July 4th

As we think back on the Independence Day Holiday…

 

One of the founding principles of the Americans in Wartime Museum is its vision to not only honor the brave men and women in uniform who served our country, but to demonstrate via the museum the sacrifices made by ALL Americans at various parts of our history.  Because during the War of Independence fought on our soil, civilians were in the line of fire.  The very first shots fired at Lexington and Concord were basically from civilians.

And civilians were in the line of fire throughout our military operations.  But most importantly, the folks on the home front also made sacrifices.  .  The family waiting for the dreaded visit from the military, or the delivery of telegram bringing heartbreaking news about their son or daughter, husband or wife, uncle, brother, or aunt.  From turning in scrap metal, to working jobs they were thought incapable of (Remember Rosie the Riveter?), the Home Front is a part of American’s strength during War.

I bring this up, because a study by Ohio State University about casualties among the civilian workforce during WW II caught my eye and made me think about the museum’s holistic approach to its vision.  According to the National WWII Museum, there were nearly 1.1 million KIA and WIA during WWII among the Armed Services.  But according to Bureau of Labor Statistics for 1942 to 1945 cited by OHSU, there were nearly six million disabling or deadly industrial accidents.  Think about that……over five times more casualties among the civilian workforce than on the front line, 75,000 civilian home front deaths alone.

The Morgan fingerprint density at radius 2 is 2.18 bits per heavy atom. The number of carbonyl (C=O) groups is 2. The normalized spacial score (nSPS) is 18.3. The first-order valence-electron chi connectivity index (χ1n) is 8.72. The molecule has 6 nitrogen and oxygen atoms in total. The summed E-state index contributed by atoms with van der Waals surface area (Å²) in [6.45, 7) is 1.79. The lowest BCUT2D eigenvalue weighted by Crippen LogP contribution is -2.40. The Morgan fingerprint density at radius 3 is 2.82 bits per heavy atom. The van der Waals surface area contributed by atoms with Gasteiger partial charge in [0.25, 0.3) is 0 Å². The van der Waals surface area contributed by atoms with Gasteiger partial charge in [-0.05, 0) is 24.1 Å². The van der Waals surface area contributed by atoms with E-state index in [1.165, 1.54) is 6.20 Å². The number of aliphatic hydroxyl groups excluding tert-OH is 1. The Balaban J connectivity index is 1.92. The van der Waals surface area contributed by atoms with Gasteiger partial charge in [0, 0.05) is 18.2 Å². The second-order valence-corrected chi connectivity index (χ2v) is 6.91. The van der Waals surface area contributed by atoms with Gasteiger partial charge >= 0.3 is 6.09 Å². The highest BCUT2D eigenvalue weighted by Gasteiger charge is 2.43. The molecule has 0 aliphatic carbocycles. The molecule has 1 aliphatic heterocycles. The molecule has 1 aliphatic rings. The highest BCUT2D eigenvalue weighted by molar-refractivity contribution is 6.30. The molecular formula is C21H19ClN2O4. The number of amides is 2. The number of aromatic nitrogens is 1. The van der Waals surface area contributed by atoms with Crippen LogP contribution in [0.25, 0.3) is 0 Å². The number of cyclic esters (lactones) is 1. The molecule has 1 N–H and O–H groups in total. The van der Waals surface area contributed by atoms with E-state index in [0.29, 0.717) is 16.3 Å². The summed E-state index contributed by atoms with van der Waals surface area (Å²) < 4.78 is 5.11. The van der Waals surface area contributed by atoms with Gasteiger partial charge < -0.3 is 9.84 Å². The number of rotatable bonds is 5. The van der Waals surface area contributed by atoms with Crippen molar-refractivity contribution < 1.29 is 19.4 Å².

Such numbers staggered me.  But then I thought about the vision of the AWM and understood….this new museum will be like no other museum in the world.  AWM is using tanks and rifles to tell a story, not only of our military but all Americans.  So that is why the name “Americans in Wartime Museum” is such a perfect moniker.  And something to think about during this Independence Day Holiday.

Michael P.

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